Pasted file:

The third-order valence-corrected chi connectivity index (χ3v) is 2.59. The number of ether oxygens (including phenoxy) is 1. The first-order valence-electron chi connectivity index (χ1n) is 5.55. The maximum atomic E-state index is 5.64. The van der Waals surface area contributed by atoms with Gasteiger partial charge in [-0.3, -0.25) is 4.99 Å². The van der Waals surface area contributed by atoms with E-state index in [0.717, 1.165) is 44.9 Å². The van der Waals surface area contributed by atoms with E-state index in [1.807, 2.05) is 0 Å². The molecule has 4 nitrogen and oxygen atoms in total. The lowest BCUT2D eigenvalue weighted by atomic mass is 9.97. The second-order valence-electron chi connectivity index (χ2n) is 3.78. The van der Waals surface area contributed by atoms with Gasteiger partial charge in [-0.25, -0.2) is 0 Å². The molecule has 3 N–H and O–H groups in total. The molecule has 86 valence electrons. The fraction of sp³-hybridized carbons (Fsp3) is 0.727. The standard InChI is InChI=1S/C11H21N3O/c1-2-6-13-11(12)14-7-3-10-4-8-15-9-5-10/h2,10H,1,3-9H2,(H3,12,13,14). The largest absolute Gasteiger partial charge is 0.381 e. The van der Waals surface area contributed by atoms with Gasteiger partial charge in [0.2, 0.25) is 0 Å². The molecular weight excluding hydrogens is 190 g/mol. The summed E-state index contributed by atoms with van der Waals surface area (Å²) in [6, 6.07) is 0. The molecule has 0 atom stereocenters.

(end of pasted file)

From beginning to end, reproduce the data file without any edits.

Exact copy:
The third-order valence-corrected chi connectivity index (χ3v) is 2.59. The number of ether oxygens (including phenoxy) is 1. The first-order valence-electron chi connectivity index (χ1n) is 5.55. The maximum atomic E-state index is 5.64. The van der Waals surface area contributed by atoms with Gasteiger partial charge in [-0.3, -0.25) is 4.99 Å². The van der Waals surface area contributed by atoms with E-state index in [0.717, 1.165) is 44.9 Å². The van der Waals surface area contributed by atoms with E-state index in [1.807, 2.05) is 0 Å². The molecule has 4 nitrogen and oxygen atoms in total. The lowest BCUT2D eigenvalue weighted by atomic mass is 9.97. The second-order valence-electron chi connectivity index (χ2n) is 3.78. The van der Waals surface area contributed by atoms with Gasteiger partial charge in [-0.25, -0.2) is 0 Å². The molecule has 3 N–H and O–H groups in total. The molecule has 86 valence electrons. The fraction of sp³-hybridized carbons (Fsp3) is 0.727. The standard InChI is InChI=1S/C11H21N3O/c1-2-6-13-11(12)14-7-3-10-4-8-15-9-5-10/h2,10H,1,3-9H2,(H3,12,13,14). The largest absolute Gasteiger partial charge is 0.381 e. The van der Waals surface area contributed by atoms with Gasteiger partial charge in [0.2, 0.25) is 0 Å². The molecular weight excluding hydrogens is 190 g/mol. The summed E-state index contributed by atoms with van der Waals surface area (Å²) in [6, 6.07) is 0. The molecule has 0 atom stereocenters.